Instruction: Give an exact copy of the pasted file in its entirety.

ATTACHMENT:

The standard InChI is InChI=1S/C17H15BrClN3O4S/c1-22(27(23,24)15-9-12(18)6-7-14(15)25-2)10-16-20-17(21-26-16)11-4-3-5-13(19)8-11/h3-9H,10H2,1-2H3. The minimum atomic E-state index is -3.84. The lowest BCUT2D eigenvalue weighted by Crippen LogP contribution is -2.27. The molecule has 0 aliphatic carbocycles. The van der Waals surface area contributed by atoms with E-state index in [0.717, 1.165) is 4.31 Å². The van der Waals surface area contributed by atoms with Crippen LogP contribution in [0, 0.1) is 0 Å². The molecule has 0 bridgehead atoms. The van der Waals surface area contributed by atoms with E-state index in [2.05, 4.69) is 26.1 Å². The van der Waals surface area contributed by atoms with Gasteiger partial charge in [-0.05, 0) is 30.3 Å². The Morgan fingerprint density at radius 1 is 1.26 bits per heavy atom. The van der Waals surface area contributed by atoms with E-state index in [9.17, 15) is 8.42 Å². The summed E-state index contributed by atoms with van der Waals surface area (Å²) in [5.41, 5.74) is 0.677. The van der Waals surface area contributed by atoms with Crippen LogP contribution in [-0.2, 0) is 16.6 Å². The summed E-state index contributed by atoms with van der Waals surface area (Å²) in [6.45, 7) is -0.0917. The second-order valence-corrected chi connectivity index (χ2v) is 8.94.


The standard InChI is InChI=1S/C17H15BrClN3O4S/c1-22(27(23,24)15-9-12(18)6-7-14(15)25-2)10-16-20-17(21-26-16)11-4-3-5-13(19)8-11/h3-9H,10H2,1-2H3. The minimum atomic E-state index is -3.84. The lowest BCUT2D eigenvalue weighted by Crippen LogP contribution is -2.27. The molecule has 0 aliphatic carbocycles. The van der Waals surface area contributed by atoms with E-state index in [0.717, 1.165) is 4.31 Å². The van der Waals surface area contributed by atoms with Crippen LogP contribution in [0, 0.1) is 0 Å². The molecule has 0 bridgehead atoms. The van der Waals surface area contributed by atoms with E-state index in [2.05, 4.69) is 26.1 Å². The van der Waals surface area contributed by atoms with Gasteiger partial charge in [-0.05, 0) is 30.3 Å². The Morgan fingerprint density at radius 1 is 1.26 bits per heavy atom. The van der Waals surface area contributed by atoms with E-state index in [9.17, 15) is 8.42 Å². The summed E-state index contributed by atoms with van der Waals surface area (Å²) in [5.41, 5.74) is 0.677. The van der Waals surface area contributed by atoms with Crippen LogP contribution in [-0.2, 0) is 16.6 Å². The summed E-state index contributed by atoms with van der Waals surface area (Å²) in [6.45, 7) is -0.0917. The second-order valence-corrected chi connectivity index (χ2v) is 8.94.